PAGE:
Protecting a marijuana shop or production facility is much more difficult than protecting most other businesses. Without access to the banking system, marijuana businesses are often forced to keep pot and cash under the same roof. This can attract all kinds of attention, often the type that is unwanted.
And if unwanted attention turns into an attempted robbery: whom exactly do you call? Local law enforcement is not likely to spring into action to locate your missing marijuana.
Marijuana retailers and processors have to take extreme measures to protect their assets.
For Anthony Darby, CEO of Peninsula Alternative Health in Salisbury Maryland, security was a priority from the very beginning.
“During our build-out we made security our number one capital investment,” Darby said.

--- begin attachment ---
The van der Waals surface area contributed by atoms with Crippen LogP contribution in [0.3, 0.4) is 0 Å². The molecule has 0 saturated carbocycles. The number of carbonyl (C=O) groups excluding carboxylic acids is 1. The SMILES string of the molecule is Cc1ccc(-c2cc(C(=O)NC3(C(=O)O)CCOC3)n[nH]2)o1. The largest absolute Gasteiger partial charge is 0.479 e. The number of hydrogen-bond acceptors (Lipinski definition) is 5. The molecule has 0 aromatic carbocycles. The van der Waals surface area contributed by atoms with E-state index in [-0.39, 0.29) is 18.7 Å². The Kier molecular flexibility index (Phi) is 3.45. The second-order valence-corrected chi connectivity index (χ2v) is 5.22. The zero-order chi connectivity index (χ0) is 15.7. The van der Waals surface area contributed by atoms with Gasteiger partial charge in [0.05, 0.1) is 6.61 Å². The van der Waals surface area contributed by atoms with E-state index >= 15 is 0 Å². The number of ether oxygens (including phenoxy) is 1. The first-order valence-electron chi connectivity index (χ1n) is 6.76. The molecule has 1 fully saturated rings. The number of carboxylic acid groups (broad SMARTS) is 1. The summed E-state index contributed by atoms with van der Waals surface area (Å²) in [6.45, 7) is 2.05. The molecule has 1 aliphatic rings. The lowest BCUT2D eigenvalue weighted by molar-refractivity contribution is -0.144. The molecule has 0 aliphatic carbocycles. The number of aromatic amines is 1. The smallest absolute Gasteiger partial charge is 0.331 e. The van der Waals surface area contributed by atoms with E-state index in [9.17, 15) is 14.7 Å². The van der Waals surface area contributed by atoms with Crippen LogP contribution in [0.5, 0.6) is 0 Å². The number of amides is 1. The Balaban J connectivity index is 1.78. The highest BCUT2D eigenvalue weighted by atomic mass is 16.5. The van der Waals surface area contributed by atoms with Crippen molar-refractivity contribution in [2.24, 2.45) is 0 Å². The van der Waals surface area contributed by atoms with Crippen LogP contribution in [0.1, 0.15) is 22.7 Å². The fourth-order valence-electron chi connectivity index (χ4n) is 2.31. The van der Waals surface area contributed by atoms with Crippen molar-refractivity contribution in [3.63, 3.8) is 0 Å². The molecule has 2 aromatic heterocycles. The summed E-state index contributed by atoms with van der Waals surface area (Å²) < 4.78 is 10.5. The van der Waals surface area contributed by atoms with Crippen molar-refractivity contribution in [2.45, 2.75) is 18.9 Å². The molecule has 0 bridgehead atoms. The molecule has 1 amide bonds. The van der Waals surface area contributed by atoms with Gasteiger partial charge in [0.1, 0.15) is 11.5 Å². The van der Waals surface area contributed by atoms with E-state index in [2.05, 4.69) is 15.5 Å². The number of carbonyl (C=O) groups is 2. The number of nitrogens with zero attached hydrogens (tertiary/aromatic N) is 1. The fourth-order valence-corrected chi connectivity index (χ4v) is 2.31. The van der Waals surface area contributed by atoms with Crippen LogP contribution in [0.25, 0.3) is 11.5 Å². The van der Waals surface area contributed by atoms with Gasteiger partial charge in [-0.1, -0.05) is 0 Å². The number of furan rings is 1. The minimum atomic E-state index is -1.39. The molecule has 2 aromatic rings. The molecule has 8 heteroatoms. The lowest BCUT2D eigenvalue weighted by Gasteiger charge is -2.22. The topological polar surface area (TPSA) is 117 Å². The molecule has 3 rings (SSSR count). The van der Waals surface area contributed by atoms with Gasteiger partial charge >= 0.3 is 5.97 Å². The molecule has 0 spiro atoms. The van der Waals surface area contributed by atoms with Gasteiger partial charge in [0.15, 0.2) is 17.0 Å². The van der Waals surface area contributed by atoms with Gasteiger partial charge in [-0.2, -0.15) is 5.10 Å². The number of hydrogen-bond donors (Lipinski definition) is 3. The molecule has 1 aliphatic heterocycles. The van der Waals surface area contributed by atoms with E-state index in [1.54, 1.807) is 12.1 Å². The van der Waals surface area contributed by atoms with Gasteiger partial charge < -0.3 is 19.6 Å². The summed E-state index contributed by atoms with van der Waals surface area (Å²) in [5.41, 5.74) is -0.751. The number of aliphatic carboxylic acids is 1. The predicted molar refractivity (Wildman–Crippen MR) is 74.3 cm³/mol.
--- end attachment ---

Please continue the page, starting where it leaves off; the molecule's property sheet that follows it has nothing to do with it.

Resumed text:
The newly opened Peninsula Alternative Health operates out of a 2400 square foot building that was previously an animal shelter. The space was not exactly equipped to protect a cash-only business housing marijuana.
Darby is unwilling to take any chances. He has spent a lot of money on security cameras, shatter sensors, and “other technology to put us in the best situation in case a threat presents itself.”
While Peninsula has only just begun operating, Colorado’s Native Roots is a veteran of sorts in the industry. They are the largest chain of marijuana dispensaries with 20 locations.
“We take security and safety of our staff, facilities and products extremely seriously,” Native Roots communications manager Kim Casey told mg.